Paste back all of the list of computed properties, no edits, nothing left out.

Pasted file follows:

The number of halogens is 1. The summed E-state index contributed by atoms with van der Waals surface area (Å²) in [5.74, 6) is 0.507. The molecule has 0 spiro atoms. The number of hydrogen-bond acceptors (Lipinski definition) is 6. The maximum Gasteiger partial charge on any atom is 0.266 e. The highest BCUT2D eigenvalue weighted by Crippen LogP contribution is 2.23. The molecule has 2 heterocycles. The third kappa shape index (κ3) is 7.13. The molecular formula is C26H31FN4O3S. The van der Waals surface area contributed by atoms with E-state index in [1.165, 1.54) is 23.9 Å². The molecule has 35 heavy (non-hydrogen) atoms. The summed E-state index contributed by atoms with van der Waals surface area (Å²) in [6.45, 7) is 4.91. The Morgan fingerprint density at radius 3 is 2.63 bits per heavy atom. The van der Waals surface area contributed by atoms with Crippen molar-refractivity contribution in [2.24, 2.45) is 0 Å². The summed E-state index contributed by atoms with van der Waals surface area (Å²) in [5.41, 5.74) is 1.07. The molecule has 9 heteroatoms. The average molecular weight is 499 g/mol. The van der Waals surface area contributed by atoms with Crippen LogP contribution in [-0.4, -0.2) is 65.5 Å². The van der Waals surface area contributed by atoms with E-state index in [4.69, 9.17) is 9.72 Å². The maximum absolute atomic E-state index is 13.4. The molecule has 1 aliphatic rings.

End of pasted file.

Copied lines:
The number of halogens is 1. The summed E-state index contributed by atoms with van der Waals surface area (Å²) in [5.74, 6) is 0.507. The molecule has 0 spiro atoms. The number of hydrogen-bond acceptors (Lipinski definition) is 6. The maximum Gasteiger partial charge on any atom is 0.266 e. The highest BCUT2D eigenvalue weighted by Crippen LogP contribution is 2.23. The molecule has 2 heterocycles. The third kappa shape index (κ3) is 7.13. The molecular formula is C26H31FN4O3S. The van der Waals surface area contributed by atoms with E-state index in [1.165, 1.54) is 23.9 Å². The molecule has 35 heavy (non-hydrogen) atoms. The summed E-state index contributed by atoms with van der Waals surface area (Å²) in [6.45, 7) is 4.91. The Morgan fingerprint density at radius 3 is 2.63 bits per heavy atom. The van der Waals surface area contributed by atoms with Crippen molar-refractivity contribution in [2.24, 2.45) is 0 Å². The summed E-state index contributed by atoms with van der Waals surface area (Å²) in [5.41, 5.74) is 1.07. The molecule has 9 heteroatoms. The average molecular weight is 499 g/mol. The van der Waals surface area contributed by atoms with Crippen LogP contribution in [-0.4, -0.2) is 65.5 Å². The van der Waals surface area contributed by atoms with E-state index in [4.69, 9.17) is 9.72 Å². The maximum absolute atomic E-state index is 13.4. The molecule has 1 aliphatic rings.